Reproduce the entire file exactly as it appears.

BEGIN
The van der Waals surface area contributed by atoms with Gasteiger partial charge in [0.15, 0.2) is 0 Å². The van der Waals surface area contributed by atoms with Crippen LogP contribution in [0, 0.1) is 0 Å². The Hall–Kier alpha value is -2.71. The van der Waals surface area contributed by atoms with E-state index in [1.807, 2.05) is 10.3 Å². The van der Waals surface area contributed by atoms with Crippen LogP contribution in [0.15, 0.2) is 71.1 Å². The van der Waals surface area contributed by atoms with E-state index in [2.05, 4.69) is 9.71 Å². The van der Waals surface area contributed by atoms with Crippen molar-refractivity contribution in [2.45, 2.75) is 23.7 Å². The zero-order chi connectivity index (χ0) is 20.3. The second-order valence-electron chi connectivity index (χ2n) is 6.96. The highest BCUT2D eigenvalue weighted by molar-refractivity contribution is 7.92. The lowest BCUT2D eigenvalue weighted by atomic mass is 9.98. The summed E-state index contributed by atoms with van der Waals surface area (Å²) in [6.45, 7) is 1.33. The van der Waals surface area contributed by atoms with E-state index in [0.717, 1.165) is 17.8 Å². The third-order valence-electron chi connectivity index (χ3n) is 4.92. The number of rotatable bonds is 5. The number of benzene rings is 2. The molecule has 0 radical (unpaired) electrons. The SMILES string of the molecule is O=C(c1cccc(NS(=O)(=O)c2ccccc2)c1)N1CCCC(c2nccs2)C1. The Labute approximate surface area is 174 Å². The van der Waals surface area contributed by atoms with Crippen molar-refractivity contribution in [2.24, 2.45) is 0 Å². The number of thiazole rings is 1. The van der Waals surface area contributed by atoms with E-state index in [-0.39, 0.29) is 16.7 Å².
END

The van der Waals surface area contributed by atoms with Gasteiger partial charge in [0.15, 0.2) is 0 Å². The van der Waals surface area contributed by atoms with Crippen LogP contribution in [0, 0.1) is 0 Å². The Hall–Kier alpha value is -2.71. The van der Waals surface area contributed by atoms with E-state index in [1.807, 2.05) is 10.3 Å². The van der Waals surface area contributed by atoms with Crippen LogP contribution in [0.15, 0.2) is 71.1 Å². The van der Waals surface area contributed by atoms with E-state index in [2.05, 4.69) is 9.71 Å². The van der Waals surface area contributed by atoms with Crippen molar-refractivity contribution in [2.45, 2.75) is 23.7 Å². The zero-order chi connectivity index (χ0) is 20.3. The second-order valence-electron chi connectivity index (χ2n) is 6.96. The highest BCUT2D eigenvalue weighted by molar-refractivity contribution is 7.92. The lowest BCUT2D eigenvalue weighted by atomic mass is 9.98. The summed E-state index contributed by atoms with van der Waals surface area (Å²) in [6.45, 7) is 1.33. The van der Waals surface area contributed by atoms with E-state index in [0.717, 1.165) is 17.8 Å². The third-order valence-electron chi connectivity index (χ3n) is 4.92. The number of rotatable bonds is 5. The number of benzene rings is 2. The molecule has 0 radical (unpaired) electrons. The SMILES string of the molecule is O=C(c1cccc(NS(=O)(=O)c2ccccc2)c1)N1CCCC(c2nccs2)C1. The Labute approximate surface area is 174 Å². The van der Waals surface area contributed by atoms with Crippen molar-refractivity contribution in [2.24, 2.45) is 0 Å². The number of thiazole rings is 1. The van der Waals surface area contributed by atoms with E-state index in [-0.39, 0.29) is 16.7 Å².